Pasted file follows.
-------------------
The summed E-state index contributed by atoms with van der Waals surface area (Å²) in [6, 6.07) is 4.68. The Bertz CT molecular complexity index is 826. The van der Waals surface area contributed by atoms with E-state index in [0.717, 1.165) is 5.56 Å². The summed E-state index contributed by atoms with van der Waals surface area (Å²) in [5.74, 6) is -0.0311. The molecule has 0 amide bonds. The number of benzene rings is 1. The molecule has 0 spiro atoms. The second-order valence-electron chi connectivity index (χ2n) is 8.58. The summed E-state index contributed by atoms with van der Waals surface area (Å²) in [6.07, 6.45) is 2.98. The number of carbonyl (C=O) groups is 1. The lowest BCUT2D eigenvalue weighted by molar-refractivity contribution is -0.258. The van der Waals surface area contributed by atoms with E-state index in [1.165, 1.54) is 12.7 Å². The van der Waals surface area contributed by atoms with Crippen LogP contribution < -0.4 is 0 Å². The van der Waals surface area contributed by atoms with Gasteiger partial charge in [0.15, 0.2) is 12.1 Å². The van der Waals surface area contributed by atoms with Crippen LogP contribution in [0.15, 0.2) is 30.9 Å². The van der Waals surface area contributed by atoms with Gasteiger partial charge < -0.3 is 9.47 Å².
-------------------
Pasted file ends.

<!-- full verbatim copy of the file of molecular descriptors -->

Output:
The summed E-state index contributed by atoms with van der Waals surface area (Å²) in [6, 6.07) is 4.68. The Bertz CT molecular complexity index is 826. The van der Waals surface area contributed by atoms with E-state index in [0.717, 1.165) is 5.56 Å². The summed E-state index contributed by atoms with van der Waals surface area (Å²) in [5.74, 6) is -0.0311. The molecule has 0 amide bonds. The number of benzene rings is 1. The molecule has 0 spiro atoms. The second-order valence-electron chi connectivity index (χ2n) is 8.58. The summed E-state index contributed by atoms with van der Waals surface area (Å²) in [6.07, 6.45) is 2.98. The number of carbonyl (C=O) groups is 1. The lowest BCUT2D eigenvalue weighted by molar-refractivity contribution is -0.258. The van der Waals surface area contributed by atoms with E-state index in [1.165, 1.54) is 12.7 Å². The van der Waals surface area contributed by atoms with Crippen LogP contribution < -0.4 is 0 Å². The van der Waals surface area contributed by atoms with Gasteiger partial charge in [0.15, 0.2) is 12.1 Å². The van der Waals surface area contributed by atoms with Crippen LogP contribution in [0.15, 0.2) is 30.9 Å². The van der Waals surface area contributed by atoms with Gasteiger partial charge < -0.3 is 9.47 Å².